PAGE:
Durable Human (2 book series)

Yearly Archives: 2010

Down and Out in Suburbia on Carfree Day

No shoulder for bicyclists or pedestrians

Cyclist braves a narrow suburban street

 

For weeks I dreaded World Carfree Day, held this year on September 22, when we’re all supposed to find other ways to get around. I live near Tysons Corner, a traffic-clogged suburb of Washington, D.C., in one of  America’s most congested regions. Trying to walk the walk for a whole day would not be easy.

The closest bus stop to my house is about two miles as the crow flies, and I’d need to be a crow to get there without driving. I don’t have the guts to walk or bike because the short stretches of sidewalk don’t connect and most of the streets don’t have shoulders. So, Step One was to rationalize I wasn’t cheating if I drove my son the short hop to his high school carpool. Returning to my home office would keep me off the roads a while, but only until his afternoon football game.

The idea of parking and taking transit the four miles over to school seemed fine until the Metro website told me the bus went in only one direction. Service on the 15M line stopped in the middle of the fourth quarter.

Then, in a desperate and underhanded move, I called and asked my cousin if she’d like to come to the game, never disclosing my ploy to get a ride back to my car. Luckily, I went undetected because she had allergies and didn’t want to go outside.

My last chance to go carless was to an evening meeting, three miles from home. But, after more investigation, I found that by the time I dropped off my son, drove to catch the first of two buses and walked the rest of the way, the meeting would be over.

Finally, the Day dawned and it was clear the message hadn’t penetrated the public consciousness as the radio reporter chirped, “Crazy traffic day! We’ll begin in the District – listen up!”

Feeling rather dejected later that night, I wandered over to worldcarfree.net. Turns out Carfree Day is actually a year-round effort to “remind the world that we don’t have to accept our car-dominated society” and “to put it on city planners and politicians to give priority to cycling, walking and public transport, instead of to the automobile.”

Then it hit me. The meeting I had driven to earlier was held by the non-profit Fairfax Trails and Streams. There, a person from the Fairfax County Park Authority talked of plans to make trail connections between communities, parks and transportation. Afterward, an attendee informed the group about a public meeting to dicuss the new Tysons Corner bicycle master plan. And tomorrow, a blurb I wrote about the public buses which serve my son’s school would appear in the parent newsletter.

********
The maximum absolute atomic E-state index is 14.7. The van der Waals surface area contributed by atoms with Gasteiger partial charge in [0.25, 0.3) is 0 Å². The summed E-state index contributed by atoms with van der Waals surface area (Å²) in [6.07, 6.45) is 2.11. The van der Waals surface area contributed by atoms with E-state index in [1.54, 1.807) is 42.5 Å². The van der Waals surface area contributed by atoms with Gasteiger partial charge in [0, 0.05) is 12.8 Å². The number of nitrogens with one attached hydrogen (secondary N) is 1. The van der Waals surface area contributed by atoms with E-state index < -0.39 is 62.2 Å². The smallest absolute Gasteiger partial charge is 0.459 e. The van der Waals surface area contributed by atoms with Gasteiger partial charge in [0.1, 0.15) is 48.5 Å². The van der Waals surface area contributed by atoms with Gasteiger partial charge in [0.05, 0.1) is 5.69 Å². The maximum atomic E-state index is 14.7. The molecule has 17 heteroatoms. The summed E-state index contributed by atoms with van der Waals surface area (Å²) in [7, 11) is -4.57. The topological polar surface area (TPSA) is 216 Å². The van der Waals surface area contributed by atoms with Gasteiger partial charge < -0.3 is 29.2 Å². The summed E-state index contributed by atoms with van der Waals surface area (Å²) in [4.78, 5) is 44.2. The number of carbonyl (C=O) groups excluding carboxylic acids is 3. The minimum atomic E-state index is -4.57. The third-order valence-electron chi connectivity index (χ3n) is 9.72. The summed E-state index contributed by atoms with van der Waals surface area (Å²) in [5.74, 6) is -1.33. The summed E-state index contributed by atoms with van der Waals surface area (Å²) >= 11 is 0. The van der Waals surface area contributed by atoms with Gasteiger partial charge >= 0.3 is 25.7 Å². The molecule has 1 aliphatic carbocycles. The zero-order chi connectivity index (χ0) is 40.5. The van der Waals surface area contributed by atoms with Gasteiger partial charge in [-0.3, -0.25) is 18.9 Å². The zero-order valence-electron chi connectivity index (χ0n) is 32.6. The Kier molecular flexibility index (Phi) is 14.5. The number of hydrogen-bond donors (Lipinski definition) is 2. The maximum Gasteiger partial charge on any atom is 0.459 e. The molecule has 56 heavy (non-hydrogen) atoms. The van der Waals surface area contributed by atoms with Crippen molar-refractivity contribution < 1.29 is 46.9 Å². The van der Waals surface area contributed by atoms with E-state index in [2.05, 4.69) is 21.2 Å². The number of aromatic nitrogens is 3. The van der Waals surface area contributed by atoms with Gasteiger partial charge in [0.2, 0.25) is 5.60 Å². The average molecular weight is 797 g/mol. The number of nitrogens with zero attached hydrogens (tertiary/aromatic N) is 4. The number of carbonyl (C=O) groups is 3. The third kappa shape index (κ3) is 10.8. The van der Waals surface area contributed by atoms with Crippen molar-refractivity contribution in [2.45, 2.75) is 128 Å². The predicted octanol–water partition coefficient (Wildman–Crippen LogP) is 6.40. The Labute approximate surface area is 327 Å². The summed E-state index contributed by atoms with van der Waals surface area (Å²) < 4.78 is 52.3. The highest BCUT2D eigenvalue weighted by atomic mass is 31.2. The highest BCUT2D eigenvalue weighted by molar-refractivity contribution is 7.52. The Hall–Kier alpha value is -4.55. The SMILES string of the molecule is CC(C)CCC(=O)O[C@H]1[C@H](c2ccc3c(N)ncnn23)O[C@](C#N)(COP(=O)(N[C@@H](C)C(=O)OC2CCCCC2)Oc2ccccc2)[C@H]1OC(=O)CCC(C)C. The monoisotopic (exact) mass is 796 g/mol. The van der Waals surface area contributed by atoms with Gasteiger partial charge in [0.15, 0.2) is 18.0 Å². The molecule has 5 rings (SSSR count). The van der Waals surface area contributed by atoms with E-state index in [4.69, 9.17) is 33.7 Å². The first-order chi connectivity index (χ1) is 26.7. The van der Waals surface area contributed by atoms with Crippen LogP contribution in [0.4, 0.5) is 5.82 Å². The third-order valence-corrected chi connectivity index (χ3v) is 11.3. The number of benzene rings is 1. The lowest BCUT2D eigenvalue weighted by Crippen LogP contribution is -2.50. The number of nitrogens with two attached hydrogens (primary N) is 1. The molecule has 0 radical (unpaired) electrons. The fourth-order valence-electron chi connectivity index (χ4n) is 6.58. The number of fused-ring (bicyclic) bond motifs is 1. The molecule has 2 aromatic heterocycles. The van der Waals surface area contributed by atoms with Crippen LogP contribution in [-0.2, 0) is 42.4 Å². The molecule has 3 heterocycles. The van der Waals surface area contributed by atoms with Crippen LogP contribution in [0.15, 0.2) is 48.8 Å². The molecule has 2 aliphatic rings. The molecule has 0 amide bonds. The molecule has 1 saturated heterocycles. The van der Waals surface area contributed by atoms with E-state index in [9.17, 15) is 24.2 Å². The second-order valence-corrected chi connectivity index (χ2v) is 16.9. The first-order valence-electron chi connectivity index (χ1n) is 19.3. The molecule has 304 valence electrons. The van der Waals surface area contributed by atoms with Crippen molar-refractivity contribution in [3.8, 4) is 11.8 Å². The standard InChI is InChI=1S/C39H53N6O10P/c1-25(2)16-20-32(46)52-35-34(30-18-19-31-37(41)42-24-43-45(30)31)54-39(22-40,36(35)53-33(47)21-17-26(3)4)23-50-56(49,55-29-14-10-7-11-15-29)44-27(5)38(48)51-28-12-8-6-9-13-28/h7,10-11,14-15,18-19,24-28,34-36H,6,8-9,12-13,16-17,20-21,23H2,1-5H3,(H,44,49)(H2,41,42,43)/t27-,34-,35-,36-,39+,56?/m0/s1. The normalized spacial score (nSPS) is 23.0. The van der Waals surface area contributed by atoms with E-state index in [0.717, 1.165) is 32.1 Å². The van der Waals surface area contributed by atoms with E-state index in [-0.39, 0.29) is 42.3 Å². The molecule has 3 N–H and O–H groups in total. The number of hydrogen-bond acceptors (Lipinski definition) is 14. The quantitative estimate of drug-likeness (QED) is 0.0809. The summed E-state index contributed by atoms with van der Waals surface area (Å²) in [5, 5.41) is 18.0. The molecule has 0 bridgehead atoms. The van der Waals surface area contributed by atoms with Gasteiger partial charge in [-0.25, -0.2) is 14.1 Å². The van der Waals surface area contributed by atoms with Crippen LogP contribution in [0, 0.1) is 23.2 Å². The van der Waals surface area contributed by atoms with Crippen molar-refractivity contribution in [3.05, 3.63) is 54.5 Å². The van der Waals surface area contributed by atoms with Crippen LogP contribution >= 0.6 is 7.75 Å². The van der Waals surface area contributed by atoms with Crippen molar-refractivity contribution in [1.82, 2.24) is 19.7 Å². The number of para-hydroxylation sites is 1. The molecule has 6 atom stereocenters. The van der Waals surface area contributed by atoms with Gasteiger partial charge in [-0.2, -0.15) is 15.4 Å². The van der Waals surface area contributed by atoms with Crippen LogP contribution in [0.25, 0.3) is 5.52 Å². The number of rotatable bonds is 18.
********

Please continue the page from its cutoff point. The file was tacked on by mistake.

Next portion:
It was good to realize that even those who have to drive can be part of Carfree Day.

This blog is dedicated to my sister multi-modal maven, Fionnuala Quinn, who lives in the North Virginia car haven known as Fair Oaks.

Nuts and Bolts of Bike Share

Bike share programs are springing up all over the world.  For an idea of how they work, a system in the bustling, northern Italian city of Milan provides a good example.

A Milano rent-a-bike

You know when it’s a rent-a-bike

There’s no confusing a colorful bike share bike, which is clearly marked with municipality and conspicuous I.D. number (an effective theft-deterrent).   Continue reading

Disney’s Active New Attraction

Tess and the Kimmunicator

Tess and the Kimmunicator

The humble flip phone may revolutionize the way we experience theme parks. It’s all happening at Disney World’s Epcot, courtesy of a girl named Kim.

The Kim Possible World Showcase Adventure simply gives guests something that they want. People want to be active, physically and mentally,” Jonathan Ackley – who directs Walt Disney Imagineering’s Interactive Division – told The Durable Human.

My 8-year-old cousin, Tess – like many girls of a certain age – loves Kim Possible.  Kim stars in her own Disney Channel animated series as a high school cheerleader who turns secret agent. On our recent trip to Disney World, Tess heard on the bus from the airport that there was Something Kim at Epcot and I knew I wouldn’t hear the end of it until we found her. Continue reading

Bike to Work and School Week 2010

Lots of American kids are following the lead of their parents this week by riding their bikes to work.  Schoolwork, that is.

Take it from Wolftrap Elementary in Vienna, Virginia, which issued a “BikeWalk Challenge” to see how many families would give their kids a chance to walk and roll.

Jeff Anderson, bike aficionado and Wolftrap parent, turned pied piper on wheels by leading a “bike bus” through the neighborhoods. Continue reading

Kids Make a Splash for Nature

Scout Bails Out

If you’re looking for something to do for the Earth Day season, it’s amazing what can be captured at a neighborhood creek cleanup. Maybe a weight bench, a bucket of concrete, or—if you’re lucky—the hearts and minds of a rowdy troop of girl scouts.

With so much hand-wringing about how to connect kids with nature, this way was easy and free.  Asking the kids why they were there on a chilly Saturday morning for this year’s Annual Potomac River Watershed Cleanup, helping the planet was secondary. Their first words were always, “It’s fun!”

The Northern Virginia scouts were part of an army of 7,000 rivershed dwellers who trolled the tributaries on April 10. All told, they hauled out 19,000 bags of junk and 994 tires, eight of which from our location. Continue reading

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